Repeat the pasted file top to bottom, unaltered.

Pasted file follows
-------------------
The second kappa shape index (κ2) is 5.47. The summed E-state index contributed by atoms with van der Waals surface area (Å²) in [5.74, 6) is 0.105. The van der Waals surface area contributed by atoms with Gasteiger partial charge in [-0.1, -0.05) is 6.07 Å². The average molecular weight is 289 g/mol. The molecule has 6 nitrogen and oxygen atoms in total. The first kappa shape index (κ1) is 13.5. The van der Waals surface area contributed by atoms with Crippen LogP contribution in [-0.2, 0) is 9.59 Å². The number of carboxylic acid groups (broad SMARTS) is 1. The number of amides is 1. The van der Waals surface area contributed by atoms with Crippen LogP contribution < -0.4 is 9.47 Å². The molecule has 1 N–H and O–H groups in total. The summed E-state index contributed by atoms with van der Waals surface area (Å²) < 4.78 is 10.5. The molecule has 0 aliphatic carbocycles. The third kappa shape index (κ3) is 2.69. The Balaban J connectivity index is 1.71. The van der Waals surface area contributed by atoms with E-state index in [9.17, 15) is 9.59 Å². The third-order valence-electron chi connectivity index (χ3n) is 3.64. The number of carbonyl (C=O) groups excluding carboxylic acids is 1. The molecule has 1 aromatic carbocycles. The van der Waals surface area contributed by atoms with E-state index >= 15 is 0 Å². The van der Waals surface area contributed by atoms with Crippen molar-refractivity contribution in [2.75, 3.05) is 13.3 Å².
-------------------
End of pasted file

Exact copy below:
The second kappa shape index (κ2) is 5.47. The summed E-state index contributed by atoms with van der Waals surface area (Å²) in [5.74, 6) is 0.105. The van der Waals surface area contributed by atoms with Gasteiger partial charge in [-0.1, -0.05) is 6.07 Å². The average molecular weight is 289 g/mol. The molecule has 6 nitrogen and oxygen atoms in total. The first kappa shape index (κ1) is 13.5. The van der Waals surface area contributed by atoms with Crippen LogP contribution in [-0.2, 0) is 9.59 Å². The number of carboxylic acid groups (broad SMARTS) is 1. The number of amides is 1. The van der Waals surface area contributed by atoms with Crippen LogP contribution < -0.4 is 9.47 Å². The molecule has 1 N–H and O–H groups in total. The summed E-state index contributed by atoms with van der Waals surface area (Å²) < 4.78 is 10.5. The molecule has 0 aliphatic carbocycles. The third kappa shape index (κ3) is 2.69. The Balaban J connectivity index is 1.71. The van der Waals surface area contributed by atoms with E-state index in [9.17, 15) is 9.59 Å². The third-order valence-electron chi connectivity index (χ3n) is 3.64. The number of carbonyl (C=O) groups excluding carboxylic acids is 1. The molecule has 1 aromatic carbocycles. The van der Waals surface area contributed by atoms with E-state index >= 15 is 0 Å². The van der Waals surface area contributed by atoms with Crippen molar-refractivity contribution in [2.75, 3.05) is 13.3 Å².